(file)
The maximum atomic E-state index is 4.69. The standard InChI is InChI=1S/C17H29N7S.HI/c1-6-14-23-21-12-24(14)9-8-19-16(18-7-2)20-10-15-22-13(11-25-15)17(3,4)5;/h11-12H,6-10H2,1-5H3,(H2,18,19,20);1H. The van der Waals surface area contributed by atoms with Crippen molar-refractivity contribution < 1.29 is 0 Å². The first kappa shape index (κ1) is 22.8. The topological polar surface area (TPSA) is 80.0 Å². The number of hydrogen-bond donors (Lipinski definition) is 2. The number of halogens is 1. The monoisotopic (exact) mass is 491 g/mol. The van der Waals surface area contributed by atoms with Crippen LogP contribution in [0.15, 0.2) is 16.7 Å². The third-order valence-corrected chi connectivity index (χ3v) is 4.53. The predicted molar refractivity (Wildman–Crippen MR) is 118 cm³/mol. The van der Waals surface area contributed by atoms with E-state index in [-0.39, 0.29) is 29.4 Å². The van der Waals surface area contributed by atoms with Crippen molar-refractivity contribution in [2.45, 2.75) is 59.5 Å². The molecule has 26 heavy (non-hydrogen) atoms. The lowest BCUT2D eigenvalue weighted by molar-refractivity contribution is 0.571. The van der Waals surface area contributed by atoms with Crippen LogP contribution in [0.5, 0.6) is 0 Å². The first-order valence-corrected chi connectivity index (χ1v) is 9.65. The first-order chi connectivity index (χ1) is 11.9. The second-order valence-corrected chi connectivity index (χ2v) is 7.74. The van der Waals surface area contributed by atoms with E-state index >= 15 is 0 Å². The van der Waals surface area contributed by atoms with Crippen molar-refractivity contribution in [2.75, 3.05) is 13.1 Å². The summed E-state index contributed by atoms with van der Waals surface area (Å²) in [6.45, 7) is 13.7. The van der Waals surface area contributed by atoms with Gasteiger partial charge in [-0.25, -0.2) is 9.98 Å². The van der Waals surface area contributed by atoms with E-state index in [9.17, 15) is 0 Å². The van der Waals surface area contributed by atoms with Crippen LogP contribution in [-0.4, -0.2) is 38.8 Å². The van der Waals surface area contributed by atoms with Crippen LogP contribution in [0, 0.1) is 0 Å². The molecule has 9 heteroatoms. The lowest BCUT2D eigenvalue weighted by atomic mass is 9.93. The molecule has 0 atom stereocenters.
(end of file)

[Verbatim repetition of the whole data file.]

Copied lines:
The maximum atomic E-state index is 4.69. The standard InChI is InChI=1S/C17H29N7S.HI/c1-6-14-23-21-12-24(14)9-8-19-16(18-7-2)20-10-15-22-13(11-25-15)17(3,4)5;/h11-12H,6-10H2,1-5H3,(H2,18,19,20);1H. The van der Waals surface area contributed by atoms with Crippen molar-refractivity contribution < 1.29 is 0 Å². The first kappa shape index (κ1) is 22.8. The topological polar surface area (TPSA) is 80.0 Å². The number of hydrogen-bond donors (Lipinski definition) is 2. The number of halogens is 1. The monoisotopic (exact) mass is 491 g/mol. The van der Waals surface area contributed by atoms with Crippen LogP contribution in [0.15, 0.2) is 16.7 Å². The third-order valence-corrected chi connectivity index (χ3v) is 4.53. The predicted molar refractivity (Wildman–Crippen MR) is 118 cm³/mol. The van der Waals surface area contributed by atoms with E-state index in [-0.39, 0.29) is 29.4 Å². The van der Waals surface area contributed by atoms with Crippen molar-refractivity contribution in [2.45, 2.75) is 59.5 Å². The molecule has 26 heavy (non-hydrogen) atoms. The lowest BCUT2D eigenvalue weighted by molar-refractivity contribution is 0.571. The van der Waals surface area contributed by atoms with Crippen LogP contribution in [0.5, 0.6) is 0 Å². The first-order valence-corrected chi connectivity index (χ1v) is 9.65. The first-order chi connectivity index (χ1) is 11.9. The second-order valence-corrected chi connectivity index (χ2v) is 7.74. The van der Waals surface area contributed by atoms with E-state index >= 15 is 0 Å². The van der Waals surface area contributed by atoms with Crippen molar-refractivity contribution in [2.75, 3.05) is 13.1 Å². The summed E-state index contributed by atoms with van der Waals surface area (Å²) in [6.45, 7) is 13.7. The van der Waals surface area contributed by atoms with Gasteiger partial charge in [-0.25, -0.2) is 9.98 Å². The van der Waals surface area contributed by atoms with E-state index in [9.17, 15) is 0 Å². The van der Waals surface area contributed by atoms with Crippen LogP contribution in [-0.4, -0.2) is 38.8 Å². The van der Waals surface area contributed by atoms with Crippen LogP contribution in [0, 0.1) is 0 Å². The molecule has 9 heteroatoms. The lowest BCUT2D eigenvalue weighted by atomic mass is 9.93. The molecule has 0 atom stereocenters.